For to a girl brought up in the principles of the High Church the truth is a very sacred thing. She keeps it to herself.

Stephen Leacock - Arcadian Adventures with the Idle Rich (1914)

Wednesday, 6 March 2019

Unsporting







Marathon world record holder Paula Radcliffe says elite sport could be open to "manipulation" unless tighter rules are applied to transgender women.

"Right now, transgender women are not a threat to female sport," she said.

"We need to protect female sport but we also need to protect transgender women and their rights.

"For all this to advance fairly to everybody, we have to accept it might take a while, work together and stop attacking the other side."


Stop attacking the other side? That's probably not enough - not nearly enough.

Monday, 4 March 2019

An alternative future



source



Bloody hell - only yesterday I took my usual walk along the canal towpath and counted eight dead Daleks cluttering up the canal. It’s not as if the abortive invasion happened recently but what has the council done about clearing up the mess? Sod all as far as I can see. It’s the council’s job to keep this stretch of canal clear.

I know I have a couple of empty Daleks in my garden but that’s not the point. I’m using them as composters but I don’t have enough vegetable material and garden waste to keep more than two on the go. The council should just sort out the ones in the canal and send them off to the Dalek recycling centre as everyone else did.

Sorting the Daleks was fun while it lasted of course but that’s over now and the mess they made should be cleared up. Not that they made much of a mess as we know. They didn’t have time. Talk about useless. All I used was a spade – dealt with dozens of them with that old spade. Whack off the eye stick, whack off the ray gun, stick the spade under it and over it goes. Easy as falling off a log. From what I hear even the army sometimes went in close with spades. It was so easy.

The Daleks couldn’t even get up my gravel drive because the gravel stopped them dead. I had to pull my shoes on and get out there to sort them out while all they could do was sit there on the gravel bleating – “exterminate”. They couldn’t even exterminate next door’s yapping dog. Pity that. Even a kid with a baseball bat could sort a few Daleks. They were so pathetically immobile and that eye on a stalk – well words fail me.

Mind you there was an unpleasant side to the invasion, those details we don’t like to talk about except when we’ve had a few. Like what happened to all those Daleks when we destroyed their silly pepper pot shells? You know – the creatures inside trying to work out why their eye on a stalk suddenly stopped working before they could blast anyone.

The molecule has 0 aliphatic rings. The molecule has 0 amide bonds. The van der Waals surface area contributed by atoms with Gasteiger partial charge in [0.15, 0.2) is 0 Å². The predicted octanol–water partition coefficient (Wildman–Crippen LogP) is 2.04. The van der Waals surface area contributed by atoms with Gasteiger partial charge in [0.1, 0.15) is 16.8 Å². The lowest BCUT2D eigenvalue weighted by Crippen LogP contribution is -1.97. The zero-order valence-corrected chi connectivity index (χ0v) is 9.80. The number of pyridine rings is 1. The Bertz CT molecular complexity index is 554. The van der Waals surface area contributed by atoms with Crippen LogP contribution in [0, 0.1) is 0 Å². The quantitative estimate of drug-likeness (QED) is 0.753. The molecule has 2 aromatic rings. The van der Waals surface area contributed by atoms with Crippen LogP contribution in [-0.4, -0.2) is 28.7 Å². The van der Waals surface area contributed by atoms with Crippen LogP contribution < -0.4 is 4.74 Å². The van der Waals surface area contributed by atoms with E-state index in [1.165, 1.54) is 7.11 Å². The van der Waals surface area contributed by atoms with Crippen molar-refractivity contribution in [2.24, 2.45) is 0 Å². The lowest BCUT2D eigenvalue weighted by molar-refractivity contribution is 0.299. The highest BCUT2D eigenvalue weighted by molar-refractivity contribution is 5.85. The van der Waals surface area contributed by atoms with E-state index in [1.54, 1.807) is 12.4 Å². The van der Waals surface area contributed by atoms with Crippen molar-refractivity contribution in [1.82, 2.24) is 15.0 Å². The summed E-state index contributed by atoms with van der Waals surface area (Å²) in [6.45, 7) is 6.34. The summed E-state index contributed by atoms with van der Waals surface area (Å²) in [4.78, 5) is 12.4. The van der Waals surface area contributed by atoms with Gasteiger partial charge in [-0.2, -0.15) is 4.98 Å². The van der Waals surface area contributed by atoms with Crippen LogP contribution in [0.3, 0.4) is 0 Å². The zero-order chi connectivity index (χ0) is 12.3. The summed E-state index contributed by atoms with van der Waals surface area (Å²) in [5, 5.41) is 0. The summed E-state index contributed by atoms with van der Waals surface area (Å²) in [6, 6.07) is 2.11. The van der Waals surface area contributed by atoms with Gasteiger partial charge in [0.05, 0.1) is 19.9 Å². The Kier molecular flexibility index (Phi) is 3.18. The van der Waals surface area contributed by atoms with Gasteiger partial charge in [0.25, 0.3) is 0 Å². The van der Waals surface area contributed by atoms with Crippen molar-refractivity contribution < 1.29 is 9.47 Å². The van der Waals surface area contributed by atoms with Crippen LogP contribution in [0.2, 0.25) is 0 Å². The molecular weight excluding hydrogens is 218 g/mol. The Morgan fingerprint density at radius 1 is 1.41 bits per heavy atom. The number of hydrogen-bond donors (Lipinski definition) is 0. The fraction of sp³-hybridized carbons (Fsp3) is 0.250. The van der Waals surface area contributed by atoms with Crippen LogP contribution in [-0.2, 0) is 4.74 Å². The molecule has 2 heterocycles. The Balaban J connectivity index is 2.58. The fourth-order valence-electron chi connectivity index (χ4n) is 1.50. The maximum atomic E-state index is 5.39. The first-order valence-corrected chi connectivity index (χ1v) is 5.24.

Yes we sometimes yanked them out and sometimes left them to rot... Which reminds me, maybe those Daleks in the canal haven’t been emptied yet. Strewth I don’t like that idea. I heard a story about a guy who stuck one on his barbecue but I’m not going into that. Tastes like chicken apparently.

Speaking of which it always amazes me to think back on the reasons behind the Dalek invasion. How did a bunch of interstellar morons manage to invent space travel when we didn’t? I know it is supposed to be all about gyroscopes and whatnot and we should have invented space travel years ago but somehow missed the basic idea. But come on - how come the Daleks worked it out when we didn’t?

Okay I’ve read the explanations but I still think there are questions to be asked. And that canal needs sorting. I’m not doing it.

Sunday, 3 March 2019

Was the EU always doomed?



The Brexit debate has revived a number of important questions, one of which is the viability of the EU project whatever the eventual Brexit outcome. Although the Brexit shambles has shown up the mendacity and amateurish cunning of the British governing classes, it has also reminded us yet again of EU deficiencies. Brexit has exposed a deep, dark void within the entire ethos of the EU in the modern world. What is it for?

In recent decades the world has moved on to such an extent that the rationale for a Europe relentlessly squeezed into a decrepit EU mould cannot be sufficient today. The mould is too old. The ideals of its founders, even if we concede that they were ideals, were obviously formed by global conditions which have changed in ways which could not have been foreseen. Europe has also changed as the shadow of World War II fades away into the history books.

In other words the EU is no longer in touch with its original ideals. It has begun to resemble a tired and fractious empire rather than a would-be global superpower. Even the notion that it could be a global superpower seems risible, as if Ruritania decided to build a base on Mars.

A key EU problem is language. There are others of course, but language is a headache too many middle class people are liable to ignore, as if paying attention to it would seem parochial and not at all cosmopolitan. As if we are stuck in the seventies where casual holidays in Europe and a knowledge of French wines are all it takes to be cosmopolitan. As if the language problem is something to treat with disdain rather than the divisive burden which the EU cannot possibly resolve.

Yet it is a simple enough problem to describe - language matters because it is divisive. Subtly unpredictable in its effects, it is a cultural barrier, a national flag, a cultural flag, an indicator of differing values and the need for endlessly tedious negotiation. With its multiplicity of language the EU is more empire than superstate and Brexit has revealed yet again how problematic empires are. Particularly empires lacking inspired leadership, but that's another EU problem.

When the exigencies of empire override national problems then we have a recipe for endless fractious difficulties which cannot be resolved until the empire falls apart. The EU is old and tired - waiting for something it dare not name in any language.

Saturday, 2 March 2019

First kids born in council breeding scheme


A recent headline on BBC's teletext service which for a millisecond or two caused a raised eyebrow. Of course it turned out to be a goat breeding scheme. Phew.



I suppose the briefly raised eyebrow was a Brave New World reaction. Outlandishly preposterous but perhaps not quite as outlandishly preposterous as it should be.